The new Guillard can also be seen in the Octagon, and not just because of his 4-1 record in his last five UFC fights. It’s the way he’s winning – with a disciplined attack that can see him gut out a three rounder or still pull off a highlight reel knockout. And unlike his early years, a trip to the mat doesn’t mean an automatic submission loss. For proof, look at this wins over jiu-jitsu aces Gleison Tibau and Ronys Torres. Sure, they weren’t barnburners, but Guillard proved that he had finally started relying on technique, gameplans, and smarts, and not just power and instinct.
"I was a State champion in wrestling, I’m a brown belt in judo, and people disregard that because I’m such a great striker, and I’m okay with that,” he said. “If my opponents only think about my standup, then they’re doing me a favor.”
Yet deep down, he still likes nothing better than the knockout, which he reintroduced into his repertoire in May when he finished off newcomer Waylon Lowe with a knee to the body.
“Every fight, I want to be a finisher and I’ve always been a finisher,” he said. “I’ve only had two fights in the UFC go the distance, and I was happy that I won, but I was not happy because I’m in there to finish guys. That’s just the nature of me being a fighter, and I’ve always had that killer instinct to where if I’ve got a guy hurt, I want to put him out.”
Those finishes also provide a nice jolt to the bank account if you can get a Knockout of the Night bonus, something Guillard has pulled off only once – against Dennis Siver at UFC 86 in 2008. And following the win over Lowe, Guillard decided that he was going to improve his chances of a bonus for his next fight, as he called out recent Fight of the Night recipient Jeremy Stephens.
And he got his wish. But why the ultra-tough ‘Lil’ Heathen’ and not one of the bigger names at 155 pounds?
“He’s gonna be a tough opponent and I wouldn’t have called him out if I didn’t think he was worthy,” said Guillard. “But I have way more experience than he does, and I feel that I’ll be the stronger, faster guy. Overall, it’s gonna be a great fight. I’m looking to get Knockout of the Night, and if he ends up being a lot tougher than I expect him to be, then it should make for a Fight of the Night.”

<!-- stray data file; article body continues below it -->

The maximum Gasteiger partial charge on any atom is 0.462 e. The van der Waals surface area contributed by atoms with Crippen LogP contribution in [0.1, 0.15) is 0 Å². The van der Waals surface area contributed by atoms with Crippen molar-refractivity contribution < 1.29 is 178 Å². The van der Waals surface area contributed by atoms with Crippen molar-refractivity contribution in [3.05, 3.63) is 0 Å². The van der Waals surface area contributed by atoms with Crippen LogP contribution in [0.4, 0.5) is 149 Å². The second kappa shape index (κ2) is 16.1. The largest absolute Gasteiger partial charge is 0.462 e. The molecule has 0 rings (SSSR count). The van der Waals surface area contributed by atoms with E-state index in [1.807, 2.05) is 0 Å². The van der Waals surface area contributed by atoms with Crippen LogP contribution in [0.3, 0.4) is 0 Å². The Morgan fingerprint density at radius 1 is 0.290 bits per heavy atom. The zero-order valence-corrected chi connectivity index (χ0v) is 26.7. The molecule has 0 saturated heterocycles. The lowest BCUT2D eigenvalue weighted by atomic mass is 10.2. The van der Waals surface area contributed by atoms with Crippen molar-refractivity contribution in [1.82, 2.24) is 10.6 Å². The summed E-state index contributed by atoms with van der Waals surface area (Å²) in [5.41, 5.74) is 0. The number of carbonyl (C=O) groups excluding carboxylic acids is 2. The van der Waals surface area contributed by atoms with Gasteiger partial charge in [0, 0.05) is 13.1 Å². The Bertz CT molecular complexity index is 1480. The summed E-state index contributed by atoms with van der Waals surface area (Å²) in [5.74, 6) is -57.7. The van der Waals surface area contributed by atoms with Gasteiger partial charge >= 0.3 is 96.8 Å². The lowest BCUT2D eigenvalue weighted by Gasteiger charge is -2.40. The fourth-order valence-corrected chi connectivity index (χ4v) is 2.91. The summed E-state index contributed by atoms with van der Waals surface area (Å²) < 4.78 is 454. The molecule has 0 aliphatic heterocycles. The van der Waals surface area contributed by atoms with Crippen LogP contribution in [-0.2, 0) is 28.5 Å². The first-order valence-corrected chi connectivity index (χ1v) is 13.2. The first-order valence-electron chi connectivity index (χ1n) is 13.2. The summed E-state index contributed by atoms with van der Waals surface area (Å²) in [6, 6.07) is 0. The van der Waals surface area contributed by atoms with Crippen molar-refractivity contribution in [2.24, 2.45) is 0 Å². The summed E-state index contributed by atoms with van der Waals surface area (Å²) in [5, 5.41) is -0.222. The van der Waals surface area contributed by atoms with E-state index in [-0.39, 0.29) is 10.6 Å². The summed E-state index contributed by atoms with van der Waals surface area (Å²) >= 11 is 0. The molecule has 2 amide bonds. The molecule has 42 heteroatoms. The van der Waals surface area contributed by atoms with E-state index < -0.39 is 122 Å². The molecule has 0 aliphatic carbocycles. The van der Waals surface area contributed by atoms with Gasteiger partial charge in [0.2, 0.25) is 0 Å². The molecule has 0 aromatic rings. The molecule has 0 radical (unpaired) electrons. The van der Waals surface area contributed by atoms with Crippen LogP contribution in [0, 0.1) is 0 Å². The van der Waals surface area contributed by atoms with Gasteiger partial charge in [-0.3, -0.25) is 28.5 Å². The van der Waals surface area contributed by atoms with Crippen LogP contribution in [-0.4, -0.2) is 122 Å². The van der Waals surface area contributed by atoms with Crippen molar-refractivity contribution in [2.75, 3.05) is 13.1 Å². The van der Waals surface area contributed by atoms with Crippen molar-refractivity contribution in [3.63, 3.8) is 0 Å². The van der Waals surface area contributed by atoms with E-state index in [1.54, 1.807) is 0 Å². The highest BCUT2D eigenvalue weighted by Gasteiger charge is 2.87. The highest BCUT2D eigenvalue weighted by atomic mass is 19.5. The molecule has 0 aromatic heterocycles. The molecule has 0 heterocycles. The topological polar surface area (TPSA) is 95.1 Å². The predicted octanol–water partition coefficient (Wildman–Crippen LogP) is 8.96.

Ah, the bonus theory. But there’s more.
“I fight anybody that (UFC President) Dana (White) and (matchmaker) Joe Silva tell me to fight, and that’s how I’ve always been,” he said. “But the fans and the critics were starting to get into everything, and they’re like ‘who has Melvin fought?’ And I tried to plead my case that I fought a lot of tough guys, and even fought tough guys before I was in the UFC. When I was in local shows I was fighting UFC veterans. So I’ve been fighting tough fights. And I also did it to let the fans know that Melvin’s not afraid to fight anybody. And the guy that most people are fearing, those are the people I want to fight.”
On Saturday, he gets his wish, and while not looking past Stephens, he’s already planned out the future.
“I’m hoping after this fight I can fight another top five contender or possibly somebody tougher than Jeremy Stephens, and the fight after that, I’m praying to God that I get a title shot.”
It would have been a cruel poke to suggest such a course of action to Guillard a few years ago, but now, this dream is on the verge of becoming a reality, and while the memories of 2005 remain, Melvin Guillard will not let his past define who he is today. And why should he; he’s a survivor.
メルビン・ギラード - 生き残る者